Ceiling roses, centerpieces, or ceiling medallions, as they are also called, are plaster ornamentations used to decorate the ceiling area where the light fitting meets the ceiling. Plaster ceiling roses and medallions can be quickly installed. Ceiling roses with plain circumferences take far less time to install than those with "frilly" edges, or points around the circumference.
Prepare the Work Space
First, please fully consider your electrical wiring. If any wiring needs to be moved in any way, then you must consult a qualified electrician. Begin by marking out the area on your ceiling that will be covered by the ceiling medallion. If your ceiling is already painted, then you will need to rough up the surface area where the rose will be attached. This can be done quite easily by scoring back and forth with a Stanley knife. Omit this step if you have an unpainted ceiling.
Buy and Properly Apply the Materials
Visit your hardware store to obtain a bonding agent suitable for your ceiling. Follow the instructions on the packet. It is very important to ensure the outside edge of the ceiling rose is cemented well to the ceiling; otherwise, shadows and gaps will be evident, spoiling the overall effect. Ensure that you prop up the rose until the bonding agent has dried (30 minutes) A good prop would be a piece of timber with a rag or magazine on top to protect the ceiling rose from accidental damage.
Hints for Installing Larger Roses/Medallions
For larger ceiling roses, a different approach is needed. Holes need to be cut into the ceiling so the bonding agent can be forced through the holes. Large ceiling roses are exceedingly heavy and need to be attached very firmly to the ceiling; otherwise, disaster is inevitable.
For very heavy ceiling roses weighing 10 kg or more, you will need to grout the ceiling timber as well. If you are installing a ceiling rose which has a lacy "see through" design, ensure that the holes in the ceiling are not made above the lacy parts in the ceiling rose.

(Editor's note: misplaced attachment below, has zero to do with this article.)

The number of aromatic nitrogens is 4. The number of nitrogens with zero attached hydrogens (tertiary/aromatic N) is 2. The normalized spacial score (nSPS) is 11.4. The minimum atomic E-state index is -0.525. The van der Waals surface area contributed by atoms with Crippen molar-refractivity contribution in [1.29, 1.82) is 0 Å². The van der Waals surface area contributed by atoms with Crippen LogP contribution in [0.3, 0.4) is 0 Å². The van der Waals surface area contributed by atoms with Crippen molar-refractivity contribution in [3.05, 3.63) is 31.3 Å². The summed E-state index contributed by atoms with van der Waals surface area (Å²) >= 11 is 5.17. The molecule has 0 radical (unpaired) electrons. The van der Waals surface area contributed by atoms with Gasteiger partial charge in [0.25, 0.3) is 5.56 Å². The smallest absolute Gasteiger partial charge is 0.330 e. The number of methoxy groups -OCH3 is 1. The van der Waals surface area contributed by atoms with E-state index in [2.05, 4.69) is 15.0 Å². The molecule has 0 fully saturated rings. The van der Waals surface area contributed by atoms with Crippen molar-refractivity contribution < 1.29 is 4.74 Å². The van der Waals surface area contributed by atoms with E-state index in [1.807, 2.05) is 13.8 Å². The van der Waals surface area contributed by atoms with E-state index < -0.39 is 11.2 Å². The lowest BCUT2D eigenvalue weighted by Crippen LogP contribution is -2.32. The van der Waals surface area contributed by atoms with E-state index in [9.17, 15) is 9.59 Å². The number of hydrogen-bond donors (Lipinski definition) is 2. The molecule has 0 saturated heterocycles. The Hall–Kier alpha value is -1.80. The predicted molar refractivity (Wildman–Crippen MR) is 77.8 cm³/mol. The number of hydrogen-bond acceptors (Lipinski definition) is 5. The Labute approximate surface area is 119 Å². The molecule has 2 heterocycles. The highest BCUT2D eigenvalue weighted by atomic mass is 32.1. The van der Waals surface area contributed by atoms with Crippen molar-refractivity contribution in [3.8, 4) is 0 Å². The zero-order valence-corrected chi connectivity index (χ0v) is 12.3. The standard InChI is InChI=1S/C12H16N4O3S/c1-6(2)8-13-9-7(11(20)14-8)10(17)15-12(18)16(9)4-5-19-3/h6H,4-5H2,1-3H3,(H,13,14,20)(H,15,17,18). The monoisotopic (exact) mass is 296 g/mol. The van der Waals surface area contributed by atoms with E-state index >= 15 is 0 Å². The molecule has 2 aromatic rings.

Make sure the ceiling holes are directly above the solid parts of the ceiling rose so there is enough surface area to contact and bond well. Ensure the bonding agent cannot be seen through the design holes in the ceiling rose. A mixture of grouting plaster and fiberglass is used to attach larger ceiling roses. Contact your local plaster retailer or hardware shop for recommended products and ratios to use.
When you have finished grouting the ceiling rose to the ceiling, prop up the rose for 30 minutes. A good prop would be a piece of timber with a rag or magazine on top to protect the ceiling rose from accidental damage.
After the ceiling rose has been firmly attached, you can wipe off any excess plaster or cement with a well wrung out wet cloth. When your ceiling rose is dry, check for any areas that may be in need of a paint touch up. Use only a small brush for touch up work.
You now should have a delightful addition to your decor with an interior design project that cost very little in comparison to the effect it creates in your room.